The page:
Salmonberry birth center has their own midwifery team, so you will work with possibly, all of the midwives in the in-house practice, and the midwife on call when you go into labor will attend your birth. Washington law prohibits birth centers from accepting patients who have had previous uterine surgery, so for clients exploring their VBAC options, unfortunately, a birth center would not be an option for you.

If you desire an unmedicated birth, consider exploring the option to birth in a freestanding birth center or at home. Both are safe options for low-risk pregnant people, and the birth centers that serve local families are beautiful venues in which to have a baby. We recommend that even if you aren’t considering birthing outside the hospital for this birth, make an “informed no” by getting your questions answered, and then deciding with knowledge.

Next we’ll be exploring the option of homebirth in Kitsap County. Stay tuned!

Kitsap Birth Options – Hospitals

Here in Kitsap County we enjoy many options for low-risk, healthy clients who are looking into venues where they might like to give birth. This post is applicable to clients with every health situation; hospital birth is where most people will give birth and it’s the safest place for high risk clients. I hope you find this information helpful!

When we work with clients who are trying to figure out their options, our first question is, “Beyond safety,  what are your birth goals?

Knowing the ultimate destination in which you are headed helps us to ascertain what options might be most helpful to you. Do you want to have an epidural at a certain point of labor? A hospital is the place for you. Would you like to have more control over your experience but don’t want to deal with having people in your home? The birth center would be a great option for you. Feel most safe and comfortable birthing at home? Midwifery led homebirth might be the option for you!

Let’s break down what those options look like here in Kitsap County.

Hospital Options

We have two hospitals serving Kitsap County, Harrison Memorial Hospital for civilians and Naval Hospital Bremerton (NHB) for military families.

Clients birthing at Harrison will choose from The Doctor’s Clinic, Women & Children,  right inside the hospital, or Kitsap OB/GYN just a few blocks away. As a patient in one of these practices you will choose the provider you wish to work with and they will attend most, if not all of your prenatal visits. The physician that is on-call during the time you deliver will be the one to attend your birth. Some of the providers will make an effort to come to your birth even if they are not on call, but you aren’t guaranteed to have your provider at your birth. Harrison does not (yet!) support midwifery care but we are crossing our fingers that this will change!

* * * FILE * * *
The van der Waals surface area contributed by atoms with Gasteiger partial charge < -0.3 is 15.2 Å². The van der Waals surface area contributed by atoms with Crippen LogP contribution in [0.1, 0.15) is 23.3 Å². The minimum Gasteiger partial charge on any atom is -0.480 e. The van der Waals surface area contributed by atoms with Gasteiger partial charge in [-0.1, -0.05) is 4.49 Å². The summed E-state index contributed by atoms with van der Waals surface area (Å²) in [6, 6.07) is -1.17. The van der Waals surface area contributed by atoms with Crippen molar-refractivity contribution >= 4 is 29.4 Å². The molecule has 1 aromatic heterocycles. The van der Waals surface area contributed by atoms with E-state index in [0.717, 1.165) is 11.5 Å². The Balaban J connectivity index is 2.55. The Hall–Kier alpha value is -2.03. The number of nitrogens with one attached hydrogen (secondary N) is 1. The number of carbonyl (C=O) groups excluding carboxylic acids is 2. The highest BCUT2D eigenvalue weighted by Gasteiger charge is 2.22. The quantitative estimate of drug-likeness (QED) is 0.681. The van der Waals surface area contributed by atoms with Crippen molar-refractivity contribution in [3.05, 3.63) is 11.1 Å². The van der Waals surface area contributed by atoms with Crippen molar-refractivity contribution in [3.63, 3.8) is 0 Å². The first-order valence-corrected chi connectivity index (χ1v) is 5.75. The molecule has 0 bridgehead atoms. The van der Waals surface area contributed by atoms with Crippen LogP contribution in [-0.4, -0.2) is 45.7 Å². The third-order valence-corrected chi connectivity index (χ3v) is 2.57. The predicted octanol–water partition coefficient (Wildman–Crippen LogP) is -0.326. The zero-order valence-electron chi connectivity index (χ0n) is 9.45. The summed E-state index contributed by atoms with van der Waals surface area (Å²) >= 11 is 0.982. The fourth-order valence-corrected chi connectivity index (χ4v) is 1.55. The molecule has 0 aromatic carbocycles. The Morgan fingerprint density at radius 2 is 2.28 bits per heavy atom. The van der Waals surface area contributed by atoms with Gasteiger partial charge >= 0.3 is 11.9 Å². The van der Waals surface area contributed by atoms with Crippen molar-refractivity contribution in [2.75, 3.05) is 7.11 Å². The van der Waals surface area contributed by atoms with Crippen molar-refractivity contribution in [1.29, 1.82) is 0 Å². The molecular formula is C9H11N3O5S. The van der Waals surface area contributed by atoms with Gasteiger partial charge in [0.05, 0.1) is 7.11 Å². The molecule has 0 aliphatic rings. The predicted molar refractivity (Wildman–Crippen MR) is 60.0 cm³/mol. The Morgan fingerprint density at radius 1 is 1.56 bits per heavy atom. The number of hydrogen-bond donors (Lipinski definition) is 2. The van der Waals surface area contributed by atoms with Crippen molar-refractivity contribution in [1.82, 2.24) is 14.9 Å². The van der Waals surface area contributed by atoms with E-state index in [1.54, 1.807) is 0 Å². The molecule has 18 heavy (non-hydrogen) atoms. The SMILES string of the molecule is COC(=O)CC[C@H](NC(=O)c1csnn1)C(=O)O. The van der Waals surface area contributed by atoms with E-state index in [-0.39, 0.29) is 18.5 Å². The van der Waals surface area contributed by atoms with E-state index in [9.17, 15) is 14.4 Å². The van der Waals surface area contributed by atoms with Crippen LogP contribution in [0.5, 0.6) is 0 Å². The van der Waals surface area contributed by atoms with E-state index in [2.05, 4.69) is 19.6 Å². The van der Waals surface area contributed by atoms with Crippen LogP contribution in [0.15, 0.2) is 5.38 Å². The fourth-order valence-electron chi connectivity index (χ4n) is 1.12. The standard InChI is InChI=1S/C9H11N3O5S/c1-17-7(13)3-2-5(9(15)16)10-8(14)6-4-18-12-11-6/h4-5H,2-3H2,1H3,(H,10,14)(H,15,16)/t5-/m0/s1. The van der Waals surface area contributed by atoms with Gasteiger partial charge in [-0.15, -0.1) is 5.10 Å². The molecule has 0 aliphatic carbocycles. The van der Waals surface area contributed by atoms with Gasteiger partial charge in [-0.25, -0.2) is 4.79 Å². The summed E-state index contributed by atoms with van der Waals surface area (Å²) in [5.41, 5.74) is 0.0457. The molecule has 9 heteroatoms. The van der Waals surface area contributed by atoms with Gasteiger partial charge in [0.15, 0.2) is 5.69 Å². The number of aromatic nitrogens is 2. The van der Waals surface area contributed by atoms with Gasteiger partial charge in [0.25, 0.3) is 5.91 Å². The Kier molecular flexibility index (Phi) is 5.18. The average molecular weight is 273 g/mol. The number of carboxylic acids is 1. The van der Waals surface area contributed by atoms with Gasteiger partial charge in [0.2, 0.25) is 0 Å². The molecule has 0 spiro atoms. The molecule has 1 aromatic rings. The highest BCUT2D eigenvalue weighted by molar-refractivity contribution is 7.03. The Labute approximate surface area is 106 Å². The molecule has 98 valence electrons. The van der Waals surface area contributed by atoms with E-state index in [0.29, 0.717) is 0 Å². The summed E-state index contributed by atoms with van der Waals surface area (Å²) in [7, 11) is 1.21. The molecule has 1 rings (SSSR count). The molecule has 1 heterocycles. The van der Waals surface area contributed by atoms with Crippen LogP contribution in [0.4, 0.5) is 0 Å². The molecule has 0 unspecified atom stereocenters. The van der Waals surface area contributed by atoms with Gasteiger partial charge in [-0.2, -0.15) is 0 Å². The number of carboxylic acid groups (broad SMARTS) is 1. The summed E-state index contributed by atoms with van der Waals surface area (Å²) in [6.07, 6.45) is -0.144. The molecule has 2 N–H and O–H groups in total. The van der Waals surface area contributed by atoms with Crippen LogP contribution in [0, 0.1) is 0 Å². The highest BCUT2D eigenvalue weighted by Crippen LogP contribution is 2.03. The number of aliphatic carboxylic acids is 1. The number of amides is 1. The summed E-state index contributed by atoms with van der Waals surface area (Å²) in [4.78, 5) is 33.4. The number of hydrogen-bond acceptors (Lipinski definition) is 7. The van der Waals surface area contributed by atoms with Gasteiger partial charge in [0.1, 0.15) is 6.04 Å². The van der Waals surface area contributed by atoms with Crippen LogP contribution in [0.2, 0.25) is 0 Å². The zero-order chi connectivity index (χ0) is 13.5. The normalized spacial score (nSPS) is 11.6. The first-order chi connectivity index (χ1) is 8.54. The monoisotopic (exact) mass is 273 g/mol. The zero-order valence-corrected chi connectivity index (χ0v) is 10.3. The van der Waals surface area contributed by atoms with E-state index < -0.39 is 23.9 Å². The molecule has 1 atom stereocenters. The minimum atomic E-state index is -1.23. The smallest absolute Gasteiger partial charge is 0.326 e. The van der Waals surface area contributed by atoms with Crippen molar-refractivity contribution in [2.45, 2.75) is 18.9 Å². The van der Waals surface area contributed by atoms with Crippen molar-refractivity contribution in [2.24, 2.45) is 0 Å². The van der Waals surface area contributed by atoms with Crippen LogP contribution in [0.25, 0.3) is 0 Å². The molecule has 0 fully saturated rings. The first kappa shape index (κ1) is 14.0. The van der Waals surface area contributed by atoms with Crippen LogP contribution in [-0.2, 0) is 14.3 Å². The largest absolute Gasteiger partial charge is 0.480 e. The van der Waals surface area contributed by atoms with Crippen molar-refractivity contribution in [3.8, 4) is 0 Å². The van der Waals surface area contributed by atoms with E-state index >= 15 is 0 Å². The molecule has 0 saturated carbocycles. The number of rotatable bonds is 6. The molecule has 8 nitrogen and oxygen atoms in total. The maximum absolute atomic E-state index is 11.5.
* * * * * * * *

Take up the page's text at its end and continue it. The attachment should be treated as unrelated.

Clients birthing at NHB will choose a provider and generally, work with that provider and their team throughout their pregnancy. When the time comes to deliver, your provider will make an effort to attend your birth, or the provider who is on call. This could be a certified nurse midwife, a family practice physician, or an OB/GYN, depending on what your care requires and who is available during the time you deliver.

General Birth Experience

During your labor, your nurses will attend your care and support you and your team, answer questions you have about your medical care and help you strategize, and liaise between you and your provider. Your doctor will visit once or twice during the day, and generally stays connected through updates by the nurses to what is happening during your labor. When you are pushing and the baby is crowning, the provider will come to catch your baby, take care of any bleeding or repairs, and then once again, you’ll largely be cared for by the nurses.

Each hospital has routine procedures they require of all patients birthing in their facilities. Some of these might include:

  • IV access via a saline-lock upon admission
  • Routine cervical exams at certain time intervals, and/or marked changes in your labor
  • Use of Pitocin routinely after the delivery to help prevent postpartum hemorrhage

During your stay, the staff does not remain in the room with you during your labor, they are oftentimes busy working with other patients as well. The nursing staff changes shift every 12 hours, so you will have a fresh face in the morning and late evening, every day.

Different hospitals have different amenities, from having midwives on staff or not, to things like labor tubs, peanut/yoga balls, telemetry units for mobile monitoring of your baby, even down to microwaves and refrigerators in your room, or in a common area, space for your support people to rest, etc. Both hospitals offer the gamut of pain medication options, have anesthesiologists/anesthetists on staff to serve your needs, and have operating room in case a cesarean is needed, as well as lactation staff for after the birth. Both facilities also offer childbirth classes, and may have other types of classes as well.